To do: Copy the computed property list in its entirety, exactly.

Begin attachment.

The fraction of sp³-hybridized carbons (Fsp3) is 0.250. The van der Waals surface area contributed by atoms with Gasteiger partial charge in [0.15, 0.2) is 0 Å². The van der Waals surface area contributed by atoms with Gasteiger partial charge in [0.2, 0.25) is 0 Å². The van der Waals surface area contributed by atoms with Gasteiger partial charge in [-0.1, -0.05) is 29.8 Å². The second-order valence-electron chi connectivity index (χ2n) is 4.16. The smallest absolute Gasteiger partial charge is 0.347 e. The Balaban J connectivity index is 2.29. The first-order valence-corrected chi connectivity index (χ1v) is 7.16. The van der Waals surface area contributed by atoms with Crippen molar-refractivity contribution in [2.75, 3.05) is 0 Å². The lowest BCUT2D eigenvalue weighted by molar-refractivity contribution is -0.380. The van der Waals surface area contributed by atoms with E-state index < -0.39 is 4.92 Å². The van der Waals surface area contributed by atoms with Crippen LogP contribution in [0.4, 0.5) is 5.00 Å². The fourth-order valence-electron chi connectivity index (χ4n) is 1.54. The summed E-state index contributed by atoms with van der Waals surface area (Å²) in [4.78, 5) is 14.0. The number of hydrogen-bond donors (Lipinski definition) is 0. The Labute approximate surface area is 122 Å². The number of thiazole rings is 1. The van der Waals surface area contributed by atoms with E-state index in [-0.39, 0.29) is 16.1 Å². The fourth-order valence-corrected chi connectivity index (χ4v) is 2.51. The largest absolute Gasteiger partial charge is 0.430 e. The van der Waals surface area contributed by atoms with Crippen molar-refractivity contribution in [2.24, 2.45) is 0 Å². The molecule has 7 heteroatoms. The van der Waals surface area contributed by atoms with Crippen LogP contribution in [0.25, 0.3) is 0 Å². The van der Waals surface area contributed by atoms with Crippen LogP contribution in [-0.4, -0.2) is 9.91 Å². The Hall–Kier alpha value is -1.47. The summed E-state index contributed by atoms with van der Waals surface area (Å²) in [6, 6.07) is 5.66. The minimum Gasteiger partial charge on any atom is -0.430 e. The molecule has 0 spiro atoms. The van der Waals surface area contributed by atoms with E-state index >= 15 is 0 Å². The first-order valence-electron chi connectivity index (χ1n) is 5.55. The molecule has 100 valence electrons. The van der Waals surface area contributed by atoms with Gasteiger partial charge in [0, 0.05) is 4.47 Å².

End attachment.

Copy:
The fraction of sp³-hybridized carbons (Fsp3) is 0.250. The van der Waals surface area contributed by atoms with Gasteiger partial charge in [0.15, 0.2) is 0 Å². The van der Waals surface area contributed by atoms with Gasteiger partial charge in [0.2, 0.25) is 0 Å². The van der Waals surface area contributed by atoms with Gasteiger partial charge in [-0.1, -0.05) is 29.8 Å². The second-order valence-electron chi connectivity index (χ2n) is 4.16. The smallest absolute Gasteiger partial charge is 0.347 e. The Balaban J connectivity index is 2.29. The first-order valence-corrected chi connectivity index (χ1v) is 7.16. The van der Waals surface area contributed by atoms with Crippen molar-refractivity contribution in [2.75, 3.05) is 0 Å². The lowest BCUT2D eigenvalue weighted by molar-refractivity contribution is -0.380. The van der Waals surface area contributed by atoms with E-state index < -0.39 is 4.92 Å². The van der Waals surface area contributed by atoms with Crippen LogP contribution in [0.4, 0.5) is 5.00 Å². The fourth-order valence-electron chi connectivity index (χ4n) is 1.54. The summed E-state index contributed by atoms with van der Waals surface area (Å²) in [4.78, 5) is 14.0. The number of hydrogen-bond donors (Lipinski definition) is 0. The Labute approximate surface area is 122 Å². The number of thiazole rings is 1. The van der Waals surface area contributed by atoms with E-state index in [-0.39, 0.29) is 16.1 Å². The fourth-order valence-corrected chi connectivity index (χ4v) is 2.51. The largest absolute Gasteiger partial charge is 0.430 e. The van der Waals surface area contributed by atoms with Crippen molar-refractivity contribution in [2.24, 2.45) is 0 Å². The molecule has 7 heteroatoms. The van der Waals surface area contributed by atoms with Crippen LogP contribution in [0.25, 0.3) is 0 Å². The van der Waals surface area contributed by atoms with Crippen LogP contribution in [-0.4, -0.2) is 9.91 Å². The Hall–Kier alpha value is -1.47. The summed E-state index contributed by atoms with van der Waals surface area (Å²) in [6, 6.07) is 5.66. The minimum Gasteiger partial charge on any atom is -0.430 e. The molecule has 0 spiro atoms. The van der Waals surface area contributed by atoms with E-state index >= 15 is 0 Å². The first-order valence-electron chi connectivity index (χ1n) is 5.55. The molecule has 100 valence electrons. The van der Waals surface area contributed by atoms with Gasteiger partial charge in [0, 0.05) is 4.47 Å².